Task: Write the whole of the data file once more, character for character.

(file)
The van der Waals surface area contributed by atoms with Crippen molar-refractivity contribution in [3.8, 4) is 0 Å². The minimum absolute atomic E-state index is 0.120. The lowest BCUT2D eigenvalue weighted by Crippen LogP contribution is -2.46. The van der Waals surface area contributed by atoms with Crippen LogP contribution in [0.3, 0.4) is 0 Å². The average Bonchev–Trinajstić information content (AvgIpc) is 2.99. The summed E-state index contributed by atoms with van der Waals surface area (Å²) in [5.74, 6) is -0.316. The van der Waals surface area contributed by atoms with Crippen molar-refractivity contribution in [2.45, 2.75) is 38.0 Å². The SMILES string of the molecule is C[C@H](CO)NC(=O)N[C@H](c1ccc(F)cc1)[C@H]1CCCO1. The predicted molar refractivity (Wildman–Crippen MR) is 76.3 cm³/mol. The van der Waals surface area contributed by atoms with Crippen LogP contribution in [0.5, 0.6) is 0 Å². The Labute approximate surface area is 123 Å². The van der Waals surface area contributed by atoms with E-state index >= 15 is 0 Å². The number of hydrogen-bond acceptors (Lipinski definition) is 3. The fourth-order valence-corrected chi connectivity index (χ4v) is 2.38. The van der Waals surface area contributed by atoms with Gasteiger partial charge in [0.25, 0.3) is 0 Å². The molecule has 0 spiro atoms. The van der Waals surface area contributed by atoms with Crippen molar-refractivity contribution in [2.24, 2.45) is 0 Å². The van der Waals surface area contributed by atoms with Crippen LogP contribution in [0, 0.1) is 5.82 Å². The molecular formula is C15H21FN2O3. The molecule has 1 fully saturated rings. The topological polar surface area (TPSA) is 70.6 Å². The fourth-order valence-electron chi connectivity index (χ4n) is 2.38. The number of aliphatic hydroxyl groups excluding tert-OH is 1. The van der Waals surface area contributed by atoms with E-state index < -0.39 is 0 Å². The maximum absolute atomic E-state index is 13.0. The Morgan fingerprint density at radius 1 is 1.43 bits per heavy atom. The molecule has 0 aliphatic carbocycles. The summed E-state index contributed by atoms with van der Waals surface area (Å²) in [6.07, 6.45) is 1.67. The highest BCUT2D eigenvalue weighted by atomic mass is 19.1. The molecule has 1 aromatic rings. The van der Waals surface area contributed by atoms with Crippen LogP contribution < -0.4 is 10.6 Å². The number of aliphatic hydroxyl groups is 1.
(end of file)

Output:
The van der Waals surface area contributed by atoms with Crippen molar-refractivity contribution in [3.8, 4) is 0 Å². The minimum absolute atomic E-state index is 0.120. The lowest BCUT2D eigenvalue weighted by Crippen LogP contribution is -2.46. The van der Waals surface area contributed by atoms with Crippen LogP contribution in [0.3, 0.4) is 0 Å². The average Bonchev–Trinajstić information content (AvgIpc) is 2.99. The summed E-state index contributed by atoms with van der Waals surface area (Å²) in [5.74, 6) is -0.316. The van der Waals surface area contributed by atoms with Crippen molar-refractivity contribution in [2.45, 2.75) is 38.0 Å². The SMILES string of the molecule is C[C@H](CO)NC(=O)N[C@H](c1ccc(F)cc1)[C@H]1CCCO1. The predicted molar refractivity (Wildman–Crippen MR) is 76.3 cm³/mol. The van der Waals surface area contributed by atoms with Crippen LogP contribution in [0.5, 0.6) is 0 Å². The Labute approximate surface area is 123 Å². The van der Waals surface area contributed by atoms with E-state index >= 15 is 0 Å². The number of hydrogen-bond acceptors (Lipinski definition) is 3. The fourth-order valence-corrected chi connectivity index (χ4v) is 2.38. The van der Waals surface area contributed by atoms with Gasteiger partial charge in [0.25, 0.3) is 0 Å². The molecule has 0 spiro atoms. The van der Waals surface area contributed by atoms with Crippen molar-refractivity contribution in [2.24, 2.45) is 0 Å². The van der Waals surface area contributed by atoms with Crippen LogP contribution in [0, 0.1) is 5.82 Å². The molecular formula is C15H21FN2O3. The molecule has 1 fully saturated rings. The topological polar surface area (TPSA) is 70.6 Å². The fourth-order valence-electron chi connectivity index (χ4n) is 2.38. The number of aliphatic hydroxyl groups excluding tert-OH is 1. The van der Waals surface area contributed by atoms with E-state index < -0.39 is 0 Å². The maximum absolute atomic E-state index is 13.0. The Morgan fingerprint density at radius 1 is 1.43 bits per heavy atom. The molecule has 0 aliphatic carbocycles. The summed E-state index contributed by atoms with van der Waals surface area (Å²) in [6.07, 6.45) is 1.67. The highest BCUT2D eigenvalue weighted by atomic mass is 19.1. The molecule has 1 aromatic rings. The van der Waals surface area contributed by atoms with Crippen LogP contribution < -0.4 is 10.6 Å². The number of aliphatic hydroxyl groups is 1.